toggle visibility Search & Display Options

Select All    Deselect All
 |   | 
Details
   print
  Record Links
Author (up) Wang, H.-B.; Whittaker, D.S.; Truong, D.; Mulji, A.K.; Ghiani, C.A.; Loh, D.H.; Colwell, C.S. url  doi
openurl 
  Title Blue light therapy improves circadian dysfunction as well as motor symptoms in two mouse models of Huntington's disease Type Journal Article
  Year 2017 Publication Neurobiology of Sleep and Circadian Rhythms Abbreviated Journal Neurobiology of Sleep and Circadian Rhythms  
  Volume 2 Issue Pages 39-52  
  Keywords animals; Human Health  
  Abstract Patients with Huntington's disease (HD) exhibit movement disorders, psychiatric disturbance and cognitive impairments as the disease progresses. Abnormal sleep/wake cycles are common among HD patients with reports of delayed sleep onset, fatigue during the day, and a delayed pattern of melatonin secretion all of which suggest circadian dysfunction. Mouse models of HD confirm disrupted circadian rhythms with pathophysiology found in the central circadian clock (suprachiasmatic nucleus). Importantly, circadian dysfunction manifests early in disease, even before the classic motor symptoms, in both patients and mouse models. Therefore, we hypothesize that the circadian dysfunction may interact with the disease pathology and exacerbate the HD symptoms. If correct, early intervention may benefit patients and delay disease progression. One test of this hypothesis is to determine whether light therapy designed to strengthen this intrinsic timing system can delay the disease progression in mouse models. Therefore, we determined the impact of blue wavelength-enriched light on two HD models: the BACHD and Q175 mice. Both models received 6 hours of blue-light at the beginning of their daily light cycle for 3 months. After treatment, both genotypes showed improvements in their locomotor activity rhythm without significant change to their sleep behavior. Critically, treated mice of both lines exhibited improved motor performance compared to untreated controls. Focusing on the Q175 genotype, we sought to determine whether the treatment altered signaling pathways in brain regions known to be impacted by HD using NanoString gene expression assays. We found that the expression of several HD relevant markers was altered in the striatum and cortex of the treated mice. Our study demonstrates that strengthening the circadian system can delay the progression of HD in pre-clinical models. This work suggests that lighting conditions should be considered when managing treatment of HD and other neurodegenerative disorders.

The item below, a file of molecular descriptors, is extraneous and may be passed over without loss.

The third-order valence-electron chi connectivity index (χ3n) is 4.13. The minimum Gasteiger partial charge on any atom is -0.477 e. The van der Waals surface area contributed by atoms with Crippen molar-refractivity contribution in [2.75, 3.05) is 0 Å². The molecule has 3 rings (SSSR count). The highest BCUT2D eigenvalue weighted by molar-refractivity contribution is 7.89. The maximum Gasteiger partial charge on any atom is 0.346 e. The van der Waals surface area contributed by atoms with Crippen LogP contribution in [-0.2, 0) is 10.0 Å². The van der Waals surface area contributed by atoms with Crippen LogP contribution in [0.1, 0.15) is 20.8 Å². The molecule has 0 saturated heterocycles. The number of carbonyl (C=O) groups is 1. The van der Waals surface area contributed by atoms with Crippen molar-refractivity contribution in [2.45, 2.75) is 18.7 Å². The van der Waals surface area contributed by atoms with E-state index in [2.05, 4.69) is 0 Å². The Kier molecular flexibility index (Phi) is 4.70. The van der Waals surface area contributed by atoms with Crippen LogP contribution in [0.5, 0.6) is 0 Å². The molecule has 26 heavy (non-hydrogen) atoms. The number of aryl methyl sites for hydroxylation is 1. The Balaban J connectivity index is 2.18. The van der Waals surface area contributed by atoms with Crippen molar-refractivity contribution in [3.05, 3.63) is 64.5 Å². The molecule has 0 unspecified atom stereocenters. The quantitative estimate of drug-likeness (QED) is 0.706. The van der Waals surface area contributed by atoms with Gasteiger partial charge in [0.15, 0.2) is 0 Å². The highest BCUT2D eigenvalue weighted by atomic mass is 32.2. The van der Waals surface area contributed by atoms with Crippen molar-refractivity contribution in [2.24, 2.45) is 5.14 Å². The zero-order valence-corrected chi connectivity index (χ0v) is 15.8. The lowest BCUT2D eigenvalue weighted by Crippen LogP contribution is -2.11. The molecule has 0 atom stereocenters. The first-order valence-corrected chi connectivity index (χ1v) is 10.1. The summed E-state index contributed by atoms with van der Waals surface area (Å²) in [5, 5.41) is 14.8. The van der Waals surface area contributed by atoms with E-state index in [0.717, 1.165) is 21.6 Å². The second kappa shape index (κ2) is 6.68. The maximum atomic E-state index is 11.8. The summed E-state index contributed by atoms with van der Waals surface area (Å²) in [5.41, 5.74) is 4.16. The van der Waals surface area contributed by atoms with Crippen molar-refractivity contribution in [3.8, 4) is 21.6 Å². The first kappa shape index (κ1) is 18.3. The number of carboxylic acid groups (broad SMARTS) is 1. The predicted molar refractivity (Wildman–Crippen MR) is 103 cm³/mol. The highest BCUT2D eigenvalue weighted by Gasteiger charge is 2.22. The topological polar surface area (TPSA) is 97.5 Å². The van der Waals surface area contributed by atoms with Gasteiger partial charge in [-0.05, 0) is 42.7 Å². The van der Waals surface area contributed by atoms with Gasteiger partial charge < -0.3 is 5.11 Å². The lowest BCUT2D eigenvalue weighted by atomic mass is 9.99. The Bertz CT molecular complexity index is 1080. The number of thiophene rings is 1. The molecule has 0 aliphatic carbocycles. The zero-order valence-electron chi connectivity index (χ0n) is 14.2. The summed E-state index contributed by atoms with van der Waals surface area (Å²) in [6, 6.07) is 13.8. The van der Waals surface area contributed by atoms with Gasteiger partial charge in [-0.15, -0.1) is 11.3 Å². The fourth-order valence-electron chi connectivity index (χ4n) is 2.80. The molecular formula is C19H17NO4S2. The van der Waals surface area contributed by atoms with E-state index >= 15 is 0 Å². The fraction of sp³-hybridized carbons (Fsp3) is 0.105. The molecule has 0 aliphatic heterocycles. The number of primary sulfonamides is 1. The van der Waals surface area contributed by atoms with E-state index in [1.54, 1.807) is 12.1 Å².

Address  
  Corporate Author Thesis  
  Publisher Place of Publication Editor  
  Language Summary Language Original Title  
  Series Editor Series Title Abbreviated Series Title  
  Series Volume Series Issue Edition  
  ISSN 2451-9944 ISBN Medium  
  Area Expedition Conference  
  Notes Approved no  
  Call Number LoNNe @ kyba @ Serial 1626  
Permanent link to this record
Select All    Deselect All
 |   | 
Details
   print

Save Citations:
Export Records: